These days, Mills keeps quiet in certain company about how her babies entered the world. “I’ve shared how my births went,” she says, “and then felt like I wasn’t supposed to—almost like they went too well, which is weird.”
I also downplay my birth stories, mainly because I don’t feel like they fit in with the common rhetoric. I share a few details or join the chorus that focuses on the pain, anguish and even embarrassment of it all. I omit anything that makes my birth story “mine,” including feeling supported by midwives and empowered by my mind and my body’s ability to manage pain.
Birth experience rooted in fear
So why are some women’s birthing choices thrown into question? Why can some women share and be fully acknowledged and embraced, while others feel dismissed and isolated? Why are some stories considered too good to be true?
Instead of having a network of support and camaraderie, women who choose “alternative births” can feel relegated to a corner where they’re perceived as clueless to the real hardships of labour, irresponsible for not taking the potential risks of birth seriously and even bragging about the impossible “positive” birthing experience.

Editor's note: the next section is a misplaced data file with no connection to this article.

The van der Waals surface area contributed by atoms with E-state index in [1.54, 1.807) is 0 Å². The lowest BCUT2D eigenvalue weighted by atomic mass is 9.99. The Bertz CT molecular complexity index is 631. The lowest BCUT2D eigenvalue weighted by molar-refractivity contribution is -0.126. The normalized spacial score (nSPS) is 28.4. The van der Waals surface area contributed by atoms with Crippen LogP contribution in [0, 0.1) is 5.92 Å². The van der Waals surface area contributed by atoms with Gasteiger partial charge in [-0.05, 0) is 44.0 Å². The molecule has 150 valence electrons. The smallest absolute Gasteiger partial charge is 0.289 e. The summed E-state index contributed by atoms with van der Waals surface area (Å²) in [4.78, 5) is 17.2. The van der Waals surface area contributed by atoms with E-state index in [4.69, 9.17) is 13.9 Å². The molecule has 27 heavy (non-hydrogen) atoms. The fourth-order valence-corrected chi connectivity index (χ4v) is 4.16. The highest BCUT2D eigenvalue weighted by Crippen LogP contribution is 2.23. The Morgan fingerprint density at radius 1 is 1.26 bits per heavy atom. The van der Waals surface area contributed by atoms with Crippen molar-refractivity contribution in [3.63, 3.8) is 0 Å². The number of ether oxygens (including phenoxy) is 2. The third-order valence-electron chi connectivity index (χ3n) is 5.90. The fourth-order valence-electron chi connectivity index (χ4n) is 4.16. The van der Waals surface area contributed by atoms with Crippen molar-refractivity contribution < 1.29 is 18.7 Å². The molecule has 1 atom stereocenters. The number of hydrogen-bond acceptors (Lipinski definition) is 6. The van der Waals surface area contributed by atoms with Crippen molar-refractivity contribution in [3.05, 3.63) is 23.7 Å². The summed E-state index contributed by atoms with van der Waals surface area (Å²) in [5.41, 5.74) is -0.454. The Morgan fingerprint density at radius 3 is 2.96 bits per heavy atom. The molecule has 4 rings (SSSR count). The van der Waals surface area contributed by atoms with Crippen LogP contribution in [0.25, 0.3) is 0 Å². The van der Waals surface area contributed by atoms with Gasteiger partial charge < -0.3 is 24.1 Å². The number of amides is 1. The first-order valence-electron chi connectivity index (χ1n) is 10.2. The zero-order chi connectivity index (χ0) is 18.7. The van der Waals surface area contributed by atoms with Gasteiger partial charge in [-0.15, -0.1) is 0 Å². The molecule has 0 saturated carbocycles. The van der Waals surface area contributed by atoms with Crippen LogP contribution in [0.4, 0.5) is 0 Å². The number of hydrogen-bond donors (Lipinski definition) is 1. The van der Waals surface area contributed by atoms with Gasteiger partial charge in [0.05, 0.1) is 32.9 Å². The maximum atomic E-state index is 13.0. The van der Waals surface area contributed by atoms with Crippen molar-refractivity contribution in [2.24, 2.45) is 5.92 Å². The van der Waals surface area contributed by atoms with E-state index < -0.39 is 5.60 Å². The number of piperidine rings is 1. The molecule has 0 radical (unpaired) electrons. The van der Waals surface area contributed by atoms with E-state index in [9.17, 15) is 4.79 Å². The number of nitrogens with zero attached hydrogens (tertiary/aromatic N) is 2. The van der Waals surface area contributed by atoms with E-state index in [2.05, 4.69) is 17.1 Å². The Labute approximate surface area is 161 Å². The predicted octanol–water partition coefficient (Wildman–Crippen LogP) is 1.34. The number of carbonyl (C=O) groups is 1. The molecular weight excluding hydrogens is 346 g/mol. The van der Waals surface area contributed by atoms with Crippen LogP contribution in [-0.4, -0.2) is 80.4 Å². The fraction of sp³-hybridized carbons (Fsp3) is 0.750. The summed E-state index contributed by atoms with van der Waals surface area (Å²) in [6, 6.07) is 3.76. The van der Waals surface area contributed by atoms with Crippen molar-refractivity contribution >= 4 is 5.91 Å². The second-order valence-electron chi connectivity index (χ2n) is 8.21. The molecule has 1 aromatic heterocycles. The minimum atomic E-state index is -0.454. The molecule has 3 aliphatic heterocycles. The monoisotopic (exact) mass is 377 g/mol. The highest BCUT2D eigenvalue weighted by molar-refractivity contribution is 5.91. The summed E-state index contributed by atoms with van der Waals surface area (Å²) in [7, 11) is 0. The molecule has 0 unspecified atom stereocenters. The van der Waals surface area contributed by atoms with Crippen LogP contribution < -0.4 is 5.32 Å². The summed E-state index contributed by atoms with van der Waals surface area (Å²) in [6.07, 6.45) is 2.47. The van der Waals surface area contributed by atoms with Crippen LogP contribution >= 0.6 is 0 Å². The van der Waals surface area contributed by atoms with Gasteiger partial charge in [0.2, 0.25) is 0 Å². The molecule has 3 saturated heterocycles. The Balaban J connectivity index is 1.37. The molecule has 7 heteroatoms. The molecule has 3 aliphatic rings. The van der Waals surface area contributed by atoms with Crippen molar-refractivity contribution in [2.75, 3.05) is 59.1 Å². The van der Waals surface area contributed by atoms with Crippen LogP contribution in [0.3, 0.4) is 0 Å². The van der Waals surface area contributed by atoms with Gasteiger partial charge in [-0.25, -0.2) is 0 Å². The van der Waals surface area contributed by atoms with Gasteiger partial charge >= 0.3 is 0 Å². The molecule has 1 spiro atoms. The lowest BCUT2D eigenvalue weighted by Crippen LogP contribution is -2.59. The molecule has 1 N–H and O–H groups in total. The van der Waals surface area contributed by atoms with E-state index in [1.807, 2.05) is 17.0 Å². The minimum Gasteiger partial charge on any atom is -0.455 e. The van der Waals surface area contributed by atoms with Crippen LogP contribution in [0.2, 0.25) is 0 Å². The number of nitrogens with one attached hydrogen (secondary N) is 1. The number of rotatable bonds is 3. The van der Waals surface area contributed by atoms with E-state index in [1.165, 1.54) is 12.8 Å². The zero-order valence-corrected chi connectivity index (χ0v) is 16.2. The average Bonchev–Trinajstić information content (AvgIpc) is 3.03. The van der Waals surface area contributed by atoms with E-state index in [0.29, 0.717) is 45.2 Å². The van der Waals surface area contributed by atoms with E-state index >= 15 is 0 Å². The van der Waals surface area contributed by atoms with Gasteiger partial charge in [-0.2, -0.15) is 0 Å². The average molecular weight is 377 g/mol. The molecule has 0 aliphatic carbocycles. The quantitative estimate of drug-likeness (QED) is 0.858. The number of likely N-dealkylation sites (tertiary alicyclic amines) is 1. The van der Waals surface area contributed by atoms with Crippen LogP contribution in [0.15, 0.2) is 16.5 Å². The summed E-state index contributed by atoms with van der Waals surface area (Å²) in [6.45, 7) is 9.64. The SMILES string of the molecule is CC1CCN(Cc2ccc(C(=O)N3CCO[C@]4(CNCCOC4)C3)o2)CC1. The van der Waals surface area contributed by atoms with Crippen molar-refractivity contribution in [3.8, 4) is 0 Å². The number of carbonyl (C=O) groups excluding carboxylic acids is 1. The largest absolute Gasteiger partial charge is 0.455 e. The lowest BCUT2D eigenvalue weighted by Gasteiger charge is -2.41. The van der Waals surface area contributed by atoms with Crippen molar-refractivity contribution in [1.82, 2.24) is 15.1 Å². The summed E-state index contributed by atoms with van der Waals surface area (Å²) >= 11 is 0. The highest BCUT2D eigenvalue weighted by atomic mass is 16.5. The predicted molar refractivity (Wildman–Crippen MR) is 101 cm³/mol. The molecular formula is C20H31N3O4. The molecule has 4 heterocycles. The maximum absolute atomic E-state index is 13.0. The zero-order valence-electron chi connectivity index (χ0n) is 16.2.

According to Sasha Padron, a doula who runs the Centre for Growing Families in Toronto—a collective that offers pregnancy, birthing and family programming services—this mine-versus-yours approach to birth stories comes out of the expectations and pressures that all mothers face when bearing and caring for their children.
“The culture has perpetuated this idea that birthing is this terrible, horrible, dangerous thing most of the time,” she says. “Whatever side you’re on, you just can’t win because it’s grounded in a place of fear.”
In the past, there were no birth stories to share. For many of our mothers, the labour room doors were shut tight—not even our fathers were allowed in—and what happened in that room stayed there. Maybe that’s where this one-size-fits-all approach to birth became rooted. But those doors have since opened. Perhaps now we can stop shutting down and fully embrace birthing alternatives and the power of choice. There is no “right” way to do it—no need for judgment or comparison. There is, however, what feels right for that mom-to-be.
Not so long ago, I was a part of a mother’s group where we came together for two hours each Thursday, guards down, and it was like no other experience I’ve had with a group of women. We shared our varied birth stories. We shared our experiences as first-time moms. We shared the highs and lows, fears and conquests, tears and laughter of a journey just begun—all without judgment, ridicule and authority. It was a safe place, an open place and a place worth striving for.
*Name has been changed